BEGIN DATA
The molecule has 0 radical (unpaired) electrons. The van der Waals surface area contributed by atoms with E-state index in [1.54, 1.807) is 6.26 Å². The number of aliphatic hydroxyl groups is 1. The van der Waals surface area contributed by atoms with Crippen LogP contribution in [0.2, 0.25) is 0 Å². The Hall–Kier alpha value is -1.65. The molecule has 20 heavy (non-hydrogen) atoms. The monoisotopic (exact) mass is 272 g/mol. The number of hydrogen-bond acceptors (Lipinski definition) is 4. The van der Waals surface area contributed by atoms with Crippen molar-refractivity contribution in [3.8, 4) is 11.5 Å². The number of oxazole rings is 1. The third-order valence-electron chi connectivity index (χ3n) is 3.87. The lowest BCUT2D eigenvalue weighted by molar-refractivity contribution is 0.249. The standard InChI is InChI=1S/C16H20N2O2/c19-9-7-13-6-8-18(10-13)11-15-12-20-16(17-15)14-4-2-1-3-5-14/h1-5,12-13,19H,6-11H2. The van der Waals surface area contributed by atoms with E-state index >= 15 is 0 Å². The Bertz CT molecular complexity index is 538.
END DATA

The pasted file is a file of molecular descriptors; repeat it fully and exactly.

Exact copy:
The molecule has 0 radical (unpaired) electrons. The van der Waals surface area contributed by atoms with E-state index in [1.54, 1.807) is 6.26 Å². The number of aliphatic hydroxyl groups is 1. The van der Waals surface area contributed by atoms with Crippen LogP contribution in [0.2, 0.25) is 0 Å². The Hall–Kier alpha value is -1.65. The molecule has 20 heavy (non-hydrogen) atoms. The monoisotopic (exact) mass is 272 g/mol. The number of hydrogen-bond acceptors (Lipinski definition) is 4. The van der Waals surface area contributed by atoms with Crippen molar-refractivity contribution in [3.8, 4) is 11.5 Å². The number of oxazole rings is 1. The third-order valence-electron chi connectivity index (χ3n) is 3.87. The lowest BCUT2D eigenvalue weighted by molar-refractivity contribution is 0.249. The standard InChI is InChI=1S/C16H20N2O2/c19-9-7-13-6-8-18(10-13)11-15-12-20-16(17-15)14-4-2-1-3-5-14/h1-5,12-13,19H,6-11H2. The van der Waals surface area contributed by atoms with E-state index >= 15 is 0 Å². The Bertz CT molecular complexity index is 538.